The Fenris Wolf and Procrastination

More so than that of Greece or Rome (or even that of Middle East), the mythology of Scandinavia has stuck with me over the years. As a kid, reading about Ragnarok and the deaths of Odin and Thor at the hands of the Fenris Wolf (Fenrir) and the World Serpent, respectively, was one of my first encounters with the “bad guys” winning, even if the monstrous children of Loki all ended up dying, too.

It unnerved me that the gods didn’t just kill Fenrir on the spot when they were binding him with Gleipnir, the magical fetters that seemed flimsy but secretly stretched and stretched when resisted. Yielding to the wolf’s reluctance, they decided to let Tyr (you may know him as the namesake of Tuesday; all the days of the week are named for Norse gods, except Saturday) put his hand in Fenrir’s mouth as a token of good faith, i.e., that they wouldn’t just tie up Fenrir and leave him completely helpless. He promptly bit off Tyr’s hand after struggling against Gleipnir.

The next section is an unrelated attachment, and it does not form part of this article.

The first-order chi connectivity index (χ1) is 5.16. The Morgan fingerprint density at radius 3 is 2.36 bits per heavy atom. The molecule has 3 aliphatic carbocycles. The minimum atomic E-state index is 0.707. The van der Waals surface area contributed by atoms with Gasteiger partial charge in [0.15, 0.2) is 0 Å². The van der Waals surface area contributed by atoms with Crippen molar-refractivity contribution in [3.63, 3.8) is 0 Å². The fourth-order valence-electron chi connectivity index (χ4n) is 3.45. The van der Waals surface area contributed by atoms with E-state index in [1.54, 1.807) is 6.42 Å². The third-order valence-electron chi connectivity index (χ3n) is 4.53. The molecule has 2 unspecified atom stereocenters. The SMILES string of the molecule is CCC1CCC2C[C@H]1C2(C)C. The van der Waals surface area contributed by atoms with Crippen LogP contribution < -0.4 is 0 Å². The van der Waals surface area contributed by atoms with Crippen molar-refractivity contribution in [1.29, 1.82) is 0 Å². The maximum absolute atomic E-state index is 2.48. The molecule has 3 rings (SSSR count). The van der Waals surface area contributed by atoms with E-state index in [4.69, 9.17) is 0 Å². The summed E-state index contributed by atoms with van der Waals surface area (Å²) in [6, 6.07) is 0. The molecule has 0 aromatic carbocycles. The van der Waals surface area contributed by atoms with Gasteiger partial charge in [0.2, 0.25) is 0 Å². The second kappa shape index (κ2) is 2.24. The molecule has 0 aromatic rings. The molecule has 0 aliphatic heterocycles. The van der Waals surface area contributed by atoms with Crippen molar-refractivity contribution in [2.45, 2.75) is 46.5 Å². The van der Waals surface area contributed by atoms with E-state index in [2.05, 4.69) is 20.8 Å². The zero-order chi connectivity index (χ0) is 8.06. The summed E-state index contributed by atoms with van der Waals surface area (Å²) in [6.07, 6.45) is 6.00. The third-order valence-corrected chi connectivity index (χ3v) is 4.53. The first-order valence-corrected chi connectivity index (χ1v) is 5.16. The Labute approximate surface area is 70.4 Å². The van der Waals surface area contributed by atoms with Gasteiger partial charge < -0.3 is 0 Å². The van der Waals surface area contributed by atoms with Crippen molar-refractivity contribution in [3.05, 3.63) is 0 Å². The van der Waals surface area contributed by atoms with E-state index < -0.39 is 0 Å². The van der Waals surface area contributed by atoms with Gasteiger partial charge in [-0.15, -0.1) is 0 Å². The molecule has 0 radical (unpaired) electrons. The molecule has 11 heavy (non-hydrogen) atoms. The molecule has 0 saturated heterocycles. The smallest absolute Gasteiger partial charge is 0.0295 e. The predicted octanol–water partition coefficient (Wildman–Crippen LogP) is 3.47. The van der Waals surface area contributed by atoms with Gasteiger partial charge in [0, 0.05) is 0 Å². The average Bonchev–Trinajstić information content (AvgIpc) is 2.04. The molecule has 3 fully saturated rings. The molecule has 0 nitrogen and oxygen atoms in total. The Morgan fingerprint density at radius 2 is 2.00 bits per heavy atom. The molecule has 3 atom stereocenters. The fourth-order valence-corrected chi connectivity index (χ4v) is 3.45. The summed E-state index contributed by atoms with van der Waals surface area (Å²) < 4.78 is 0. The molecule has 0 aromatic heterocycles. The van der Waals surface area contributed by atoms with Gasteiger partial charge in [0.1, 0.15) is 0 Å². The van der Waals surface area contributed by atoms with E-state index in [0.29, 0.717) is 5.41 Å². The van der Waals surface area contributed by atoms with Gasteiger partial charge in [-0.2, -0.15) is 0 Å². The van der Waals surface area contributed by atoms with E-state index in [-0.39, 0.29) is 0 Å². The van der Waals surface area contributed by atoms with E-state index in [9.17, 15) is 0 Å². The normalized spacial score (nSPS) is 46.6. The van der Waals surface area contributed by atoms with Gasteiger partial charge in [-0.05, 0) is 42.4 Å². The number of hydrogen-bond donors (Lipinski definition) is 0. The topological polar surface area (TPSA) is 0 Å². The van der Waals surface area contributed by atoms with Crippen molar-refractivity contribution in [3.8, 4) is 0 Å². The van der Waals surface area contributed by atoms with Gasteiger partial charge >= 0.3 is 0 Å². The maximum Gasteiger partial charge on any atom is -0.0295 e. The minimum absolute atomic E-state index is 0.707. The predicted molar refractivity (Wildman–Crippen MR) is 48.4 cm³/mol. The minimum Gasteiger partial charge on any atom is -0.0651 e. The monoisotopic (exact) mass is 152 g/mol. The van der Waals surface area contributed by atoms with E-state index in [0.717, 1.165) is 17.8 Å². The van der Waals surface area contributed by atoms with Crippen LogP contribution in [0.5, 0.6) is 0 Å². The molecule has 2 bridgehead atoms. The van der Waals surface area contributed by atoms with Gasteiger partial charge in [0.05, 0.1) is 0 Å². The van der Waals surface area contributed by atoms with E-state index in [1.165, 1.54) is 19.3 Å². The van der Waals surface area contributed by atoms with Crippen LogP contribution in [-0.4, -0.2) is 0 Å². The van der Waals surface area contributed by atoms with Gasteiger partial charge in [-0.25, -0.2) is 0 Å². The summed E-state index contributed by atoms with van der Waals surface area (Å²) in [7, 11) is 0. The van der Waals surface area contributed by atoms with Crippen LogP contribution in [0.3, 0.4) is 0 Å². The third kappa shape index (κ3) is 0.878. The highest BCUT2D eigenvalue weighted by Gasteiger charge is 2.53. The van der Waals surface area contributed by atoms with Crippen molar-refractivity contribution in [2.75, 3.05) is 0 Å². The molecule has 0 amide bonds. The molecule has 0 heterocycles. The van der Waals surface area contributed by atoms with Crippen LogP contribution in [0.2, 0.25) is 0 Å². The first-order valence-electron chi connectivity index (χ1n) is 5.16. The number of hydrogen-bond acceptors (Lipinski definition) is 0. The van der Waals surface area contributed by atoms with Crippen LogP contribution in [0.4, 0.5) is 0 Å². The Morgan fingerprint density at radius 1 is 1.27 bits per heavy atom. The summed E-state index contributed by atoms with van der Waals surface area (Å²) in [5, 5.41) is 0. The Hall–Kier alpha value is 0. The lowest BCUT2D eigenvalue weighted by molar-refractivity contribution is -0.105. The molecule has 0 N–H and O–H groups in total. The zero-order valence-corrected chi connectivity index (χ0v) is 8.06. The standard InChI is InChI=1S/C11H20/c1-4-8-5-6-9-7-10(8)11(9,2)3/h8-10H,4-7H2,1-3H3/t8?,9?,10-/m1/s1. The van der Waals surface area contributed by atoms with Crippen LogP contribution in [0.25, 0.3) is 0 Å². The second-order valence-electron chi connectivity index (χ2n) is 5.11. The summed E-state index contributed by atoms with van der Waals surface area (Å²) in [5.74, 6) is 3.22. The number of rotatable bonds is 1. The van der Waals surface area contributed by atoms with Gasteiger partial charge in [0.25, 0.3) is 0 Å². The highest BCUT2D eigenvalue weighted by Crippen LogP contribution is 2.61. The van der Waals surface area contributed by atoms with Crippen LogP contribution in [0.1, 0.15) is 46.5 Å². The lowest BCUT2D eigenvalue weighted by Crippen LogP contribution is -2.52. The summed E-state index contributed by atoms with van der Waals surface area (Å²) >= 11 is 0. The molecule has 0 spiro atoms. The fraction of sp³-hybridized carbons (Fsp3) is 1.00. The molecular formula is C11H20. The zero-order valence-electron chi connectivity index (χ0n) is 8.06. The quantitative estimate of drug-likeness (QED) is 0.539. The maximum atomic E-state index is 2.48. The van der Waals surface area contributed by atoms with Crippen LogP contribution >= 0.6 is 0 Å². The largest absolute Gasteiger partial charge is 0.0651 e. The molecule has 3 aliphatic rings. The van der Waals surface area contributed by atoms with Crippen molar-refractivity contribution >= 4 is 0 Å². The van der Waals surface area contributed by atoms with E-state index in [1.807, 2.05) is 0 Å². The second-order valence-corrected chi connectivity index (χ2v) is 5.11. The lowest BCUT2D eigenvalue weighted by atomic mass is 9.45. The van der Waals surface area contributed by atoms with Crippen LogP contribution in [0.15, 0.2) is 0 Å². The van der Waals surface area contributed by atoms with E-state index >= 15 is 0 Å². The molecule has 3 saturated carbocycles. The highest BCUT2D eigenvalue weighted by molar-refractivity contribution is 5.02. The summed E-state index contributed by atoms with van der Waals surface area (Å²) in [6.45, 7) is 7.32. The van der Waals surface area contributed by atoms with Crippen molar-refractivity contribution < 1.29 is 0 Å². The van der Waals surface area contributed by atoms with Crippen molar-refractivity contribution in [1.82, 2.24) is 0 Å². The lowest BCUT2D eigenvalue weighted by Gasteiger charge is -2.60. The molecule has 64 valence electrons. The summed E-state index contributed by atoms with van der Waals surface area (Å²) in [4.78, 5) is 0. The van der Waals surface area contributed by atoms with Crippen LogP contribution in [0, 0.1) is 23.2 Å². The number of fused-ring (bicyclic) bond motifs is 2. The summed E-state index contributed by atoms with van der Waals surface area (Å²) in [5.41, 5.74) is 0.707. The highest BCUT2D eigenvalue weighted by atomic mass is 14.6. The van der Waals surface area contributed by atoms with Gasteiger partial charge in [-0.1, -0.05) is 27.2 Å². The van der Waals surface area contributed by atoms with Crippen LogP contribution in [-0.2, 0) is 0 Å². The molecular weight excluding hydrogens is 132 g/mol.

This episode seems like the be-all and end-all of procrastination. Overcome by their respect for the holy grounds upon which Fenrir was enslaved, the Aesir don’t deal with him – they don’t want to desecrate the nearby sanctuary with the wolf’s blood – but instead just restrain him, at least until one day when he breaks free and kills Odin as the current world ends around them – what stakes could possibly be higher?

“Well I didn’t do this assignment, which’ll probably lead to my certain death tomorrow and turmoil for everyone I love, too, at that … ”

Though the case of Fenrir and the Aesir initially horrified me, it now gives me strange confidence. I know that no matter what I put off till tomorrow (“procrastinate” is neat in that it literally means “to place before tomorrow,” in that nicely spacial way that Greek has), it won’t be nearly as bad as what Tyr, Odin et al did with Fenrir. I’ll live if a call is made or a book finished on time. I won’t lose my hand or cause a fictional deity to be eaten alive by a giant-wolf.

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